Still think globally, still act locally

Four Horsemen of the Apocalypse, by Victor Vasnetsov.

The world is ending!

Or at least according to a lot of people it is, and it’s going to happen sooner rather than later. The predominant view is that the world’s economy and infrastructure is going to collapse, and society as a whole is going to drop back to a pre-industrial age. For a lot of us, that would spell “game over.”

Perhaps it will happen, perhaps it won’t. I’m rather jaded when it comes to bleak future talk, because I heard all of this once before. The late 1970s and early 1980s were the final throws of the Cold War, and I was an early teen at the time. There was a strong belief that the world was going to be destroyed. Many believed this with 100% certainty, and just about everyone in my primary school doubted they would get a chance to grow up. The United States and the Soviet Union were going to blow up the planet before we got the chance. Instead, the USSR imploded and the world is still here. Fool me once…

Today, doomsday talkers speak of climate change, economic collapse, disease outbreaks, and other equally delightful things. For me, it’s the same talk with a different slant. I can’t – or won’t – go through life assuming that everything is going to end soon. That’s no way to live. I’ve been down that road once, it was difficult, and ultimately nothing happened. I’ll be damned if I let myself go down that way again.

Granted, it is statistically possible that the climate may go crazy, or there will be a superbug plague, or the modern world’s infrastructure will come crashing down. But even if that happens, I think humanity will find a way. History is littered with events that threatened civilization, and some of them have even come to pass. The black plague is a good example. Dealing with such a crisis won’t be easy, but we’ve proven to be a tough species. We’ll find a way.

And if we don’t, well, then we really won’t have to worry about things any more.

On a related note, there are people out there who say that people like me (and my wife) are heartless and irresponsible. Why? Because we brought two children into this world, and those people consider the world a lost cause. They say we were foolhardy and cruel to bring two lives into this hopeless world. One person even accused me of caving into “religious pro-natal arguments.” (That one really got my goat, and I really gave her a piece of my mind. Yes sir, bob! She ultimately maintained that I was full of dung, but the diatribe was fun.)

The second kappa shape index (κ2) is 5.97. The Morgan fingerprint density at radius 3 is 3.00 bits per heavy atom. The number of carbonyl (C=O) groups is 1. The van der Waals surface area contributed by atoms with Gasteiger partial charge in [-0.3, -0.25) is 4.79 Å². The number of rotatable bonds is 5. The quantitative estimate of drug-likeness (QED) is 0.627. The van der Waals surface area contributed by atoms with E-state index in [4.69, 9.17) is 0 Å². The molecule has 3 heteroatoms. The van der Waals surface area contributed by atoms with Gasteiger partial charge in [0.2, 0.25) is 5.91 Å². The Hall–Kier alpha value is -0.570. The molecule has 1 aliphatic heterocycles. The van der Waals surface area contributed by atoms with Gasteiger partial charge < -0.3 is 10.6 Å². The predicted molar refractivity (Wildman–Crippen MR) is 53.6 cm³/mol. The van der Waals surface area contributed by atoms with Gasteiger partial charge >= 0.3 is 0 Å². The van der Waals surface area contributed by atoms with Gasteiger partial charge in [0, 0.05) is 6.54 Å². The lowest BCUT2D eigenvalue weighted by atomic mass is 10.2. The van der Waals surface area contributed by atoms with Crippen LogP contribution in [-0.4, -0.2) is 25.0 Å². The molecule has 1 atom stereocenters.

To these doomsday nay-Sayers, I would say that we were acting in defiance of them, and were stating that we ultimately see the world as still being a good place. Or at the very least, it’s worth saving. I seriously doubt that I will find solutions to many of the world’s problems, but one of my children might.


In all fairness, some of the concerns the doomsday clockers have are valid. Natural resources, for example. Certain resources are being consumed much faster than they can be replaced or reclaimed, and in the long run this is a real problem. Technology has found ways to slow down this trend, so I don’t think it’s as bad as many maintain. But the problem is very real, and most of the “solutions” we have in place right now are only slowing down the inevitable. Some major changes need to be made, and they are likely to be… uncomfortable. Fossil fuels, for example, ultimately need to be phased out. They are not a sustainable source of energy, and if we run out, or even run low, we’re going to be a big trouble. And agriculture needs to be reformed. This is a no-brainier. We need to produce enough food for everyone to have at least one decent meal a day. We have the technology to better use our farmland, so we should get organized and just do it! A strong helping of common sense should be included in any planning for this. It’s sad that I have to point that out.

In the meantime, what can the average person do? I think the average person should think small. For a long time there was a mantra for social change that went “think globally, but act locally.” That still applies.

Look at energy production, for example. A lot of people talk about the production and distribution of energy, or the materials needed to produce it (petroleum being the biggest example). Is there a way the average person can gather or produce their own energy? Perhaps there is. If you live in an area where a solar panel on the roof can help defray your electric bill, consider doing it. Or, if you have a windmill on your land, or you live in an area where wind power can be captured, consider setting one up. (If your zoning laws permit this, naturally. If they don’t, find out why they don’t. You might be able to change the laws, have them amended, or even get an exemption.) If a lot of people started collecting solar or wind power, would it solve the energy crisis? It’s very unlikely. But, it would reduce a lot of consumer level electric bills. I calculated that a trio of square-meter solar panels on my house would reduce my electric bill by around 20%. Additional panels could reduce the bill further, up to 35%, but there is a real diminishing returns curve in there. In the big picture, that’s not a whole lot. But even so it would reduce the amount of electricity my family would be pulling from the central grid, and that saved electricity would be available for other uses. Now imagine if many families did something similar? Those multiple counts of 20% savings would quickly start adding up.